Lent is a season of self-sacrifice, self-reflection, and surrender. However, this holy season can easily degenerate into meaningless rituals or spiritual obligation. Sure, we may decide to give up something, but it is not anything that will draw us closer to God or help us fulfill our sense of purpose. When we participate in Lent at this level, our “sacrifice” only allows us to say we did Lent.
Others of us may want to make a Lenten sacrifice or commitment, but we don’t know what to do or where to begin. If this is you, then may I suggest that you begin with you. After all, Lent is a time to turn inward, examine ourselves, and see what is hindering us or what we may need to lean into a bit more. We do this not for the sake of doing it. We do it to become better followers of Jesus.
Become better followers of Jesus
I want to pause right here because I don’t want us to start over-spiritualizing this point. Too often, we think following Jesus requires us to focus on the “spiritual” portions of our life. We limit our discipleship to prayer, fasting, worship, tithing, reading scripture, church attendance and offices held. We limit it to particular acts of service or generosity. All these things are good and necessary; however, we limit our discipleship when we do not realize that every act, every thought, every word, every decision reflects our discipleship. To think otherwise is to limit or compartmentalize God; it is putting God in the “holy” or “spiritual” compartments of life. So, this Lent, I am encouraging you to "decompartmentalize the Divine."
Decompartmentalize the Divine™
That’s just a fancy way of saying, “Take God out of the box.” Invite God into the everyday, simple realities of your life. Don’t wait for “God-sized” stuff to pray, seek guidance, or hand over to God. Trust God with the small stuff, the everyday worries and concerns, because the everyday things are what usually keeps us from moving forward. Look at yourself and your life and honestly assess what small part, with the help of God, you need to tackle. Consider how some of the “non-spiritual” stuff is preventing you from being who or doing what God wants.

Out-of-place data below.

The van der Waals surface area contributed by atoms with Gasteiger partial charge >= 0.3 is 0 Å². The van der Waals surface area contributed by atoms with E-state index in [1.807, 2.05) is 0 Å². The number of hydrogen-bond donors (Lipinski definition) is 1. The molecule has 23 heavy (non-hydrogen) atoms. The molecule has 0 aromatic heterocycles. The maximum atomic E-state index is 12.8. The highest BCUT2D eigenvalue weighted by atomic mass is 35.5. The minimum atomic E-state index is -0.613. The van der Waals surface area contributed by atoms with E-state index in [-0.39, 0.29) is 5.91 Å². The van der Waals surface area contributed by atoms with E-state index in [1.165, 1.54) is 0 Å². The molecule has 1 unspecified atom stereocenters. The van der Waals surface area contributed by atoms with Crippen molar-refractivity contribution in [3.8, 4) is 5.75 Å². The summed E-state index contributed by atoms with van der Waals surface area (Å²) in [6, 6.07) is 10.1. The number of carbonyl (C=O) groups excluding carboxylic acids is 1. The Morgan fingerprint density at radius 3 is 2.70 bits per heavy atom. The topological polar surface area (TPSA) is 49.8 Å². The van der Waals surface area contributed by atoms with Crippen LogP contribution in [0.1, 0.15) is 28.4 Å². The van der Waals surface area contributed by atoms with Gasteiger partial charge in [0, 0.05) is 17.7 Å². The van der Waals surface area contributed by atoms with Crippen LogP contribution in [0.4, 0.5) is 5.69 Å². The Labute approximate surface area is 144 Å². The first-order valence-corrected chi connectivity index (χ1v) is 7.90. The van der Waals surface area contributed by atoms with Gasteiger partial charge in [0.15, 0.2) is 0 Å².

This Lent, I have given up candies, cakes, and cookies-pretty much any baked sweets. Why? Because it has negative effects on my life. It is a stronghold that keeps me from truly walking in what God has for me and desires of me. When I looked at my life, I saw that it affects my mood and makes me irritable (not Christ-like). It causes me to crash in the afternoons and I am less productive and less prepared to be present to my children when they come from school (thwarting my purpose). Late night snacks make it harder to get up on time in the morning (more likely to miss morning devotions). They put extra pounds on me, which begins a whole spiral of health concerns (not good stewardship of my body), makes me feel self-conscious (less confident in life and ministry), and zaps my energy (leads to sloth). This everyday thing has profound “spiritual” and discipleship consequences. So take a look at you. Do some self-examination and see if there is something(s) that you need to work on this Lent (and beyond).
15 Simple Questions
Below are some questions to ask yourself. They will help you get a better idea of what you might want to change, increase, or decrease. Do not feel obligated to answer to them all or all at once. (You can always return to this blog when needed). Instead, take a moment and read through each of them. What jumps out at you? What questions grab your attention? What question makes you wince? Peaks your attention? Start with these and see where it takes you. Think of Lent as your beginning. Unlike Lent, however, this journey to move forward does not have to end at Easter. Ready?